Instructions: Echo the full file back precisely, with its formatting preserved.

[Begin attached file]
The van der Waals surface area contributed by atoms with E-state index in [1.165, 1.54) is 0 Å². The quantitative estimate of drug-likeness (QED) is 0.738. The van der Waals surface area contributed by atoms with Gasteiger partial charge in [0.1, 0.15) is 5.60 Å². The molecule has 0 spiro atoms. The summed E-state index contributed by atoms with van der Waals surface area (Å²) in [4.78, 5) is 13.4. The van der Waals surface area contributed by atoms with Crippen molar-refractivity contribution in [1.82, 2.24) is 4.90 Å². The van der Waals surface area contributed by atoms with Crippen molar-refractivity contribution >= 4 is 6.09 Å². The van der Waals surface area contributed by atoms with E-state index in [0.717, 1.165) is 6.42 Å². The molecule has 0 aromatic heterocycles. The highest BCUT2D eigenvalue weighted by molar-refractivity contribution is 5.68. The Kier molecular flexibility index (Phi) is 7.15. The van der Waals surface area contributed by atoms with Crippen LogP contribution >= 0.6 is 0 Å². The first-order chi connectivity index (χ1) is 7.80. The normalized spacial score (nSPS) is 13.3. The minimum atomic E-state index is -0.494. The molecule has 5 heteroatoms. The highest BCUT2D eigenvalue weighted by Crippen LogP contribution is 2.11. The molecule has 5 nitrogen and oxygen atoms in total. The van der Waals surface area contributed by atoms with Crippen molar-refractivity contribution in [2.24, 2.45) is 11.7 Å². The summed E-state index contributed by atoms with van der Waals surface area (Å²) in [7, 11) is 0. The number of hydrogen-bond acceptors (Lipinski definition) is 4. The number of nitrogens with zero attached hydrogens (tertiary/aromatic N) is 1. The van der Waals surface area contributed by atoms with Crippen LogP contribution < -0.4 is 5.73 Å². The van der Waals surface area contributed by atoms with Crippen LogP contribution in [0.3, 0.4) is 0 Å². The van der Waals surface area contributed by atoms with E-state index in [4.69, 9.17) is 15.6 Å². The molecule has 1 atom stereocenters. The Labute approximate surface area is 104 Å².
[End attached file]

The van der Waals surface area contributed by atoms with E-state index in [1.165, 1.54) is 0 Å². The quantitative estimate of drug-likeness (QED) is 0.738. The van der Waals surface area contributed by atoms with Gasteiger partial charge in [0.1, 0.15) is 5.60 Å². The molecule has 0 spiro atoms. The summed E-state index contributed by atoms with van der Waals surface area (Å²) in [4.78, 5) is 13.4. The van der Waals surface area contributed by atoms with Crippen molar-refractivity contribution in [1.82, 2.24) is 4.90 Å². The van der Waals surface area contributed by atoms with Crippen molar-refractivity contribution >= 4 is 6.09 Å². The van der Waals surface area contributed by atoms with E-state index in [0.717, 1.165) is 6.42 Å². The molecule has 0 aromatic heterocycles. The highest BCUT2D eigenvalue weighted by molar-refractivity contribution is 5.68. The Kier molecular flexibility index (Phi) is 7.15. The van der Waals surface area contributed by atoms with Crippen LogP contribution >= 0.6 is 0 Å². The first-order chi connectivity index (χ1) is 7.80. The normalized spacial score (nSPS) is 13.3. The minimum atomic E-state index is -0.494. The molecule has 5 heteroatoms. The highest BCUT2D eigenvalue weighted by Crippen LogP contribution is 2.11. The molecule has 5 nitrogen and oxygen atoms in total. The van der Waals surface area contributed by atoms with Crippen molar-refractivity contribution in [2.24, 2.45) is 11.7 Å². The summed E-state index contributed by atoms with van der Waals surface area (Å²) in [7, 11) is 0. The number of hydrogen-bond acceptors (Lipinski definition) is 4. The number of nitrogens with zero attached hydrogens (tertiary/aromatic N) is 1. The van der Waals surface area contributed by atoms with Crippen LogP contribution < -0.4 is 5.73 Å². The van der Waals surface area contributed by atoms with Crippen LogP contribution in [0.3, 0.4) is 0 Å². The van der Waals surface area contributed by atoms with E-state index in [4.69, 9.17) is 15.6 Å². The molecule has 1 atom stereocenters. The Labute approximate surface area is 104 Å².